"No pressure, no diamonds," the Browns' newest quarterback said as he strode away from the podium after his introductory news conference in Cleveland. The only thing missing was the mic drop.
It's tempting to say that Griffin has no real idea what awaits him in Cleveland given that the Browns have had 24 starting quarterbacks since 1999. But he said he is thrilled to be with the Browns.
"I know the history, a little bit, of Cleveland," Griffin said. "And guys sometimes don't want to come here. I wanted to come here. I wanted to be here, and I wanted them to know that."
Griffin acknowledged that not playing a down in Washington last season was mentally taxing. He went from being the up-and-coming quarterback in the NFL in 2012 as the second overall pick in the draft to the third quarterback on his team.
"I've seen the great and I've seen the really bad in this league," Griffin said. "That's a very valuable piece of experience to have."
He wasn't ready to say he's been humbled, though.
"If you say you're humbled, then you're not humbled, so I can't say that," he said. "I just think I'm more experienced. I'm still a kid, I feel like. I'm 26."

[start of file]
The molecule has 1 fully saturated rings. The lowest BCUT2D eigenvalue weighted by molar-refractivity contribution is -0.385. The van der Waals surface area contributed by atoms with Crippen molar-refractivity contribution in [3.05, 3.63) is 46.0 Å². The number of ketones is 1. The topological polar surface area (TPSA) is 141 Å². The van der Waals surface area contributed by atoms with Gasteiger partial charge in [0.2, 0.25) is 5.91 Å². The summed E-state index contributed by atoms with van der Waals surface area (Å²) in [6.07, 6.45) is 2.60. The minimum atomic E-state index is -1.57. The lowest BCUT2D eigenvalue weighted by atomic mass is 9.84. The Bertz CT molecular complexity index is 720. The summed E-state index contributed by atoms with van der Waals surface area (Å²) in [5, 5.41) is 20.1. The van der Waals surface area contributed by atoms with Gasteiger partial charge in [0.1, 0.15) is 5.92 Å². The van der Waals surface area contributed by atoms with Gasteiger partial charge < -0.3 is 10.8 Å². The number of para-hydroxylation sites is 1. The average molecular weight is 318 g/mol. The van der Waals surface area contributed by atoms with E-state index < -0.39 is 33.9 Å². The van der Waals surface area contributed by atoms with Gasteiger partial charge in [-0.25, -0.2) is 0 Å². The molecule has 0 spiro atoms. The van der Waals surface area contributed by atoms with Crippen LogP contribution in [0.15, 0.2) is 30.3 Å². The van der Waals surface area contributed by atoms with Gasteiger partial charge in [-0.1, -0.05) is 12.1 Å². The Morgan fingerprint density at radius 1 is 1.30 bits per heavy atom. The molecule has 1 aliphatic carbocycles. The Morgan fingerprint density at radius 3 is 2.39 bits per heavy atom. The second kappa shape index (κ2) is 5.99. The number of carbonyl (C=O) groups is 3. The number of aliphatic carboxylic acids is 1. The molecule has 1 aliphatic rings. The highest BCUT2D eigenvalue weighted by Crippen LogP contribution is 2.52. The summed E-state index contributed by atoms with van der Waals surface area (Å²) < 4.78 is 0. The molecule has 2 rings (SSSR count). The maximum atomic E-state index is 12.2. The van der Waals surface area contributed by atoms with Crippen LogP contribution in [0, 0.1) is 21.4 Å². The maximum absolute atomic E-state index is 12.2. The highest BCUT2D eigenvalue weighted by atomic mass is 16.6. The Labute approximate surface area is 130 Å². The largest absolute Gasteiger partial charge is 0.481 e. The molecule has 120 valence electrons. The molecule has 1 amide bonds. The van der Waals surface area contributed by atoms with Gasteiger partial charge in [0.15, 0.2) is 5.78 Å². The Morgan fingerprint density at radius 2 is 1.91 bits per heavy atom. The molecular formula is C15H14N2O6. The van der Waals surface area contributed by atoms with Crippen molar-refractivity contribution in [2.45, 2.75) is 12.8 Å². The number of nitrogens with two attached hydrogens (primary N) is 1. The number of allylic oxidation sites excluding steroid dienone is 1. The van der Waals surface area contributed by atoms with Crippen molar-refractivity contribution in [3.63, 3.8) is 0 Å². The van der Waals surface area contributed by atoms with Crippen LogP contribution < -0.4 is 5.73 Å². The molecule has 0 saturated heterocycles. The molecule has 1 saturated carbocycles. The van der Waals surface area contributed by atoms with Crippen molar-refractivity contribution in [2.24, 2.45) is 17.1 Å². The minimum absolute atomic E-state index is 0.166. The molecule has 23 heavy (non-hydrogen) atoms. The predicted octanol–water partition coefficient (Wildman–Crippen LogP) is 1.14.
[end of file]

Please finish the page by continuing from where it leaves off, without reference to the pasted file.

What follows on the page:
Griffin promised he is healthy and refreshed from a year off and said he arrives hoping and expecting to start. The Browns have Josh McCown on the roster and the second overall pick in the draft.
"I am not trying to let any baggage hold me down from the past, but I do have a massive chip on my shoulder. I know this team has a massive chip on its shoulder," he said.
But Griffin and coach Hue Jackson tried to deflect attention from one player being the key to the Browns' coming back from a miserable three-win season.
"I don't think our system is just about Robert," Jackson said. "Our system is about our offensive players."
Those who have watched the list of 24 starters might say that the quarterback is more important than both are admitting. Griffin was not biting.
"We're going to run the best offense that we can for the personnel that we have," Griffin said. "That's why they call him coach."
Jackson said when he spoke with Griffin before signing him that he asked many tough questions. The coach said he heard a lot of the right things, and Griffin explained one of the things he learned from the down times.
"When you lose, it is always you," he said. "And that's the way you approach the game. Even if you approach it that way to yourself, you have to be able to come in front of the mic and talk to you guys and say the exact same things. Because one little slip-up makes it a national story.
"I think that's what happened to me through my experience as a player in Washington. And I know that now."